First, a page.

>Rich;1285752 Wrote:
>> In July 2009 I purchased a Dell Inspiron 1545 laptop as an 8th grade
>> graduation gift for my daughter. About six months ago she informs me
>> that the battery won't charge.
>> I jiggled the cord & it seemed OK for a few months. Now, it will only
>> charge with a wad of foam wedged under the cable connection to the
>> laptop while sitting on a hard surface. Based on this, I can understand
>>
>> whereby a new cord or power board may fix the problem for a few months
>> until whatever faulty pin/contact fails again.
>> Before I waste time trying a new charging cord, power board or
>> motherboard, do any of you have experience with or repairing this
>> problem? If so, can you confirm what hardware need replacing? I read one
>> post on the web which pretty definitively claims that the power board
>> behind the plug receptacle need replacing. Is this the case?
>> If the power board needs replacing, is soldering required? If not, is
>> it a repair that an amateur enthusiast could perform.
>>
>> Finally, if the cost of fixing this is several hundred dollars, what is
>> the
>> consensus of this group as to the best laptop in the $600 to $700 range
>> that
>> can reasonably sustain some wear & tear without "breaking" somehow?
>> Thanks for looking.
>>
>> Rich

>The solder joints at the power jack may have failed, or the power board
>may have 'fatigue' damage....tugging on the adapter cord.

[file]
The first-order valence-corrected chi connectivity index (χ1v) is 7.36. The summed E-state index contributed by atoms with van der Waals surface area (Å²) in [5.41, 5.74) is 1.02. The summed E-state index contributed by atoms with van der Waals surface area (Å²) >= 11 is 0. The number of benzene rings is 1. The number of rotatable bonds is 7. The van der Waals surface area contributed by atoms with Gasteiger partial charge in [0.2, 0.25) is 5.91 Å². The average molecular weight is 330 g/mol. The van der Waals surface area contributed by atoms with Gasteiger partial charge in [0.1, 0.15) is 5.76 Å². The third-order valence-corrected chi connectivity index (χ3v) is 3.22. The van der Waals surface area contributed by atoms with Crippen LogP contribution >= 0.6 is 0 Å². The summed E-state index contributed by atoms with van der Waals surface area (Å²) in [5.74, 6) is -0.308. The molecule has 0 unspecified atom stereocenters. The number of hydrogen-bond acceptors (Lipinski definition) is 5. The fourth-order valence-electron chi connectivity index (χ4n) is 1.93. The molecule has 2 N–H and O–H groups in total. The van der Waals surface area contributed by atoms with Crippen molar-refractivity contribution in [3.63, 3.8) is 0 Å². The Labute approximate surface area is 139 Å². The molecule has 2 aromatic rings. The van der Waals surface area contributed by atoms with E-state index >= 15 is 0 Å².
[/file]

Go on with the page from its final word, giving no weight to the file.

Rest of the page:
>That said, the power board costs approx $50, is approx 1x7 and attached
>with 2 screws...relatively easy to remove but requires removal of the
>motherboard and other components.
>Please verify the exact part number you need first, but this should be
>the one--> Inspiron 1545 Charger Board Power USB 48.4AQ03.021
>
>As for a new unit, imho Gateway, and HP are among the best, (HP
>business models are fairly rugged and a few are in your price range).
>


Does the plug on the cord ever break? Or is it always the jack?

The people who gave me the 4700 also gave me a C800, but they don't
have the power supply. It takes a PA-6 but I guess there are other
PA-n's, depending on the model of laptop. The PA-6 is only 10 or 12
dollars on Amazon with no shipping if you can find 15 other
no-shipping dollars to spend. Somewhere there was also the power
supply cord without the cord from the wall to the brick, or something
like that, for 10 dollars.

Someone sells the plub alone, for about 4 dollars, but then chargea
mimimum of $6.25 for shipping, "Cheapest shipping with tracking", so
their insistence on giving me tracking makes the item cost 2.5 times
as much as it did. Bettter to buy the whole cord.
 
Reply With Quote
 
BillW50
Guest
Posts: n/a
 
      04-30-2011, 01:01 PM
In news:ip8rm7$m2k$(E-Mail Removed),
Justin wrote: